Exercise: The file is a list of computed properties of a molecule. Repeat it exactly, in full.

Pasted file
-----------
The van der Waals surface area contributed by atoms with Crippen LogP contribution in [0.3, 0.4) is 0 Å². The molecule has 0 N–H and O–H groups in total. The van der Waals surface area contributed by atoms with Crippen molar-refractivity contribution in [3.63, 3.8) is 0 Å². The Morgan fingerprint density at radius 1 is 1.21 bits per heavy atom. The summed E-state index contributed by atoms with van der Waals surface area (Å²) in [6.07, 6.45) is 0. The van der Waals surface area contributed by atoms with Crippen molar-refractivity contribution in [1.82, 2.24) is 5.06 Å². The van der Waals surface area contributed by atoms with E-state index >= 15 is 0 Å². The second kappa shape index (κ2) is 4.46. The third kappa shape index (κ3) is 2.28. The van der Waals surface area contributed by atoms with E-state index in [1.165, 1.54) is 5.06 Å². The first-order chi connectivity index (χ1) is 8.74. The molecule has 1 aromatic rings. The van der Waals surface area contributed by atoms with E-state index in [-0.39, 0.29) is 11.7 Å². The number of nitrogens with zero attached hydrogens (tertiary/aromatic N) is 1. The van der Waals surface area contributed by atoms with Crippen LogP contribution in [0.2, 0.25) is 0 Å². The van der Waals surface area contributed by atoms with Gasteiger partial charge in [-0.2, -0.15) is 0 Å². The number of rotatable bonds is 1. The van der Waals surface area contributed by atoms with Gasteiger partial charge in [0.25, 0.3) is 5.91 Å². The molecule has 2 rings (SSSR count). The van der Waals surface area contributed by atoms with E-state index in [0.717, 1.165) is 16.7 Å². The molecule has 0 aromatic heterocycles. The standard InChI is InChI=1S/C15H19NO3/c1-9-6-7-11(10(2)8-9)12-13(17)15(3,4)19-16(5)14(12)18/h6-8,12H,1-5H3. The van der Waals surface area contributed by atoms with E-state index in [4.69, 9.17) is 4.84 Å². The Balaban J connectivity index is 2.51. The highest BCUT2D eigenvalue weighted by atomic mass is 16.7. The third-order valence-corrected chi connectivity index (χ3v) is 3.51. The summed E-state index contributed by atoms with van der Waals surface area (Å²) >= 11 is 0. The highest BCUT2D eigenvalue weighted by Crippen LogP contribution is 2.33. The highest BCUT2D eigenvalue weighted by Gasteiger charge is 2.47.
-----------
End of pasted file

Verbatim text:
The van der Waals surface area contributed by atoms with Crippen LogP contribution in [0.3, 0.4) is 0 Å². The molecule has 0 N–H and O–H groups in total. The van der Waals surface area contributed by atoms with Crippen molar-refractivity contribution in [3.63, 3.8) is 0 Å². The Morgan fingerprint density at radius 1 is 1.21 bits per heavy atom. The summed E-state index contributed by atoms with van der Waals surface area (Å²) in [6.07, 6.45) is 0. The van der Waals surface area contributed by atoms with Crippen molar-refractivity contribution in [1.82, 2.24) is 5.06 Å². The van der Waals surface area contributed by atoms with E-state index >= 15 is 0 Å². The second kappa shape index (κ2) is 4.46. The third kappa shape index (κ3) is 2.28. The van der Waals surface area contributed by atoms with E-state index in [1.165, 1.54) is 5.06 Å². The first-order chi connectivity index (χ1) is 8.74. The molecule has 1 aromatic rings. The van der Waals surface area contributed by atoms with E-state index in [-0.39, 0.29) is 11.7 Å². The number of nitrogens with zero attached hydrogens (tertiary/aromatic N) is 1. The van der Waals surface area contributed by atoms with Crippen LogP contribution in [0.2, 0.25) is 0 Å². The van der Waals surface area contributed by atoms with Gasteiger partial charge in [-0.2, -0.15) is 0 Å². The number of rotatable bonds is 1. The van der Waals surface area contributed by atoms with Gasteiger partial charge in [0.25, 0.3) is 5.91 Å². The molecule has 2 rings (SSSR count). The van der Waals surface area contributed by atoms with E-state index in [0.717, 1.165) is 16.7 Å². The molecule has 0 aromatic heterocycles. The standard InChI is InChI=1S/C15H19NO3/c1-9-6-7-11(10(2)8-9)12-13(17)15(3,4)19-16(5)14(12)18/h6-8,12H,1-5H3. The van der Waals surface area contributed by atoms with E-state index in [4.69, 9.17) is 4.84 Å². The Balaban J connectivity index is 2.51. The highest BCUT2D eigenvalue weighted by atomic mass is 16.7. The third-order valence-corrected chi connectivity index (χ3v) is 3.51. The summed E-state index contributed by atoms with van der Waals surface area (Å²) >= 11 is 0. The highest BCUT2D eigenvalue weighted by Crippen LogP contribution is 2.33. The highest BCUT2D eigenvalue weighted by Gasteiger charge is 2.47.